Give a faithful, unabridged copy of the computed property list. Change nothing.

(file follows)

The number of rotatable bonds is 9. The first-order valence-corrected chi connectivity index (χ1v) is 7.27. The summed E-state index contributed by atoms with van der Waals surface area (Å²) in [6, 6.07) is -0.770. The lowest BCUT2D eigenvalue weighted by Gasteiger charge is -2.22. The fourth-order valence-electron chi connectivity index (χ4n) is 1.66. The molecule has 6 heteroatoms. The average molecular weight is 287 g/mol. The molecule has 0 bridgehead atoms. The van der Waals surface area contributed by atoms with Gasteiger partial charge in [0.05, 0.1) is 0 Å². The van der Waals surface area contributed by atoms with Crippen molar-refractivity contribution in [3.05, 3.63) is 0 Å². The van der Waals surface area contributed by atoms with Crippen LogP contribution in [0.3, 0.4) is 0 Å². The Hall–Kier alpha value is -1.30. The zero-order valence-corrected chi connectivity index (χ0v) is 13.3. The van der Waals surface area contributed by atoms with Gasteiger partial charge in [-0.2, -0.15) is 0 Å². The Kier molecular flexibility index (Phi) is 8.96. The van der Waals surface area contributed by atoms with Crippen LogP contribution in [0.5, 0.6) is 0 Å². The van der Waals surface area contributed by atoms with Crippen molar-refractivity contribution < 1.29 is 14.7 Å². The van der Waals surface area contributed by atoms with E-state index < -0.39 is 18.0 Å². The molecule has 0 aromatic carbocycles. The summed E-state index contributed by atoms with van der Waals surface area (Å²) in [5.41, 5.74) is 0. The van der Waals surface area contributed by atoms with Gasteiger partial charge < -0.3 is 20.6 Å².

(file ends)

The number of rotatable bonds is 9. The first-order valence-corrected chi connectivity index (χ1v) is 7.27. The summed E-state index contributed by atoms with van der Waals surface area (Å²) in [6, 6.07) is -0.770. The lowest BCUT2D eigenvalue weighted by Gasteiger charge is -2.22. The fourth-order valence-electron chi connectivity index (χ4n) is 1.66. The molecule has 6 heteroatoms. The average molecular weight is 287 g/mol. The molecule has 0 bridgehead atoms. The van der Waals surface area contributed by atoms with Gasteiger partial charge in [0.05, 0.1) is 0 Å². The van der Waals surface area contributed by atoms with Crippen molar-refractivity contribution in [3.05, 3.63) is 0 Å². The van der Waals surface area contributed by atoms with Crippen LogP contribution in [0.3, 0.4) is 0 Å². The Hall–Kier alpha value is -1.30. The zero-order valence-corrected chi connectivity index (χ0v) is 13.3. The van der Waals surface area contributed by atoms with Gasteiger partial charge in [-0.2, -0.15) is 0 Å². The Kier molecular flexibility index (Phi) is 8.96. The van der Waals surface area contributed by atoms with Crippen LogP contribution in [0.5, 0.6) is 0 Å². The van der Waals surface area contributed by atoms with Crippen molar-refractivity contribution < 1.29 is 14.7 Å². The van der Waals surface area contributed by atoms with E-state index < -0.39 is 18.0 Å². The molecule has 0 aromatic carbocycles. The summed E-state index contributed by atoms with van der Waals surface area (Å²) in [5.41, 5.74) is 0. The van der Waals surface area contributed by atoms with Gasteiger partial charge < -0.3 is 20.6 Å².